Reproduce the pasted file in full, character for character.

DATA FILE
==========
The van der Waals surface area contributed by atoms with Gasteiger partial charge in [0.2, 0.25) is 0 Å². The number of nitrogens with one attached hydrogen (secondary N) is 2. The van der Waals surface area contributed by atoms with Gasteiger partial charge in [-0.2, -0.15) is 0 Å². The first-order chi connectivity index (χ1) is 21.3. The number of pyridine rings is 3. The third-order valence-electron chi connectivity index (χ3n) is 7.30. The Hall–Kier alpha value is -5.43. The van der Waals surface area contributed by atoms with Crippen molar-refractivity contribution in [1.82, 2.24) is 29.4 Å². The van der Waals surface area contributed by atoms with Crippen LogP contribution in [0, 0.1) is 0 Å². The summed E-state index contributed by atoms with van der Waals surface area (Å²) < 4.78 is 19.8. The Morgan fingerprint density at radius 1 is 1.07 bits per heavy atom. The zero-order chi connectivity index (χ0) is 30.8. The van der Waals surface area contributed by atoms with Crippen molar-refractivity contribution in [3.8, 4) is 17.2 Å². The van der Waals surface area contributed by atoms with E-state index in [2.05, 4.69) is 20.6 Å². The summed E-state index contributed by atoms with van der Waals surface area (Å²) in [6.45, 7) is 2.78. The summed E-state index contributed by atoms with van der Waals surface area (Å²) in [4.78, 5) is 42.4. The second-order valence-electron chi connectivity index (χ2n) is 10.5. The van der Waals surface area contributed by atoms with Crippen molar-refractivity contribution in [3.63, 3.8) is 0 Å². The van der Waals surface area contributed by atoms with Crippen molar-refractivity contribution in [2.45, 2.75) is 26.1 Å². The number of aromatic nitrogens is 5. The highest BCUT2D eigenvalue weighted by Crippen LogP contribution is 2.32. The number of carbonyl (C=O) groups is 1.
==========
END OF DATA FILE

The van der Waals surface area contributed by atoms with Gasteiger partial charge in [0.2, 0.25) is 0 Å². The number of nitrogens with one attached hydrogen (secondary N) is 2. The van der Waals surface area contributed by atoms with Gasteiger partial charge in [-0.2, -0.15) is 0 Å². The first-order chi connectivity index (χ1) is 21.3. The number of pyridine rings is 3. The third-order valence-electron chi connectivity index (χ3n) is 7.30. The Hall–Kier alpha value is -5.43. The van der Waals surface area contributed by atoms with Crippen molar-refractivity contribution in [1.82, 2.24) is 29.4 Å². The van der Waals surface area contributed by atoms with Crippen LogP contribution in [0, 0.1) is 0 Å². The summed E-state index contributed by atoms with van der Waals surface area (Å²) < 4.78 is 19.8. The Morgan fingerprint density at radius 1 is 1.07 bits per heavy atom. The zero-order chi connectivity index (χ0) is 30.8. The van der Waals surface area contributed by atoms with Crippen molar-refractivity contribution in [3.8, 4) is 17.2 Å². The van der Waals surface area contributed by atoms with E-state index in [2.05, 4.69) is 20.6 Å². The summed E-state index contributed by atoms with van der Waals surface area (Å²) in [6.45, 7) is 2.78. The summed E-state index contributed by atoms with van der Waals surface area (Å²) in [4.78, 5) is 42.4. The second-order valence-electron chi connectivity index (χ2n) is 10.5. The van der Waals surface area contributed by atoms with Crippen molar-refractivity contribution in [3.63, 3.8) is 0 Å². The van der Waals surface area contributed by atoms with Crippen molar-refractivity contribution in [2.45, 2.75) is 26.1 Å². The number of aromatic nitrogens is 5. The highest BCUT2D eigenvalue weighted by Crippen LogP contribution is 2.32. The number of carbonyl (C=O) groups is 1.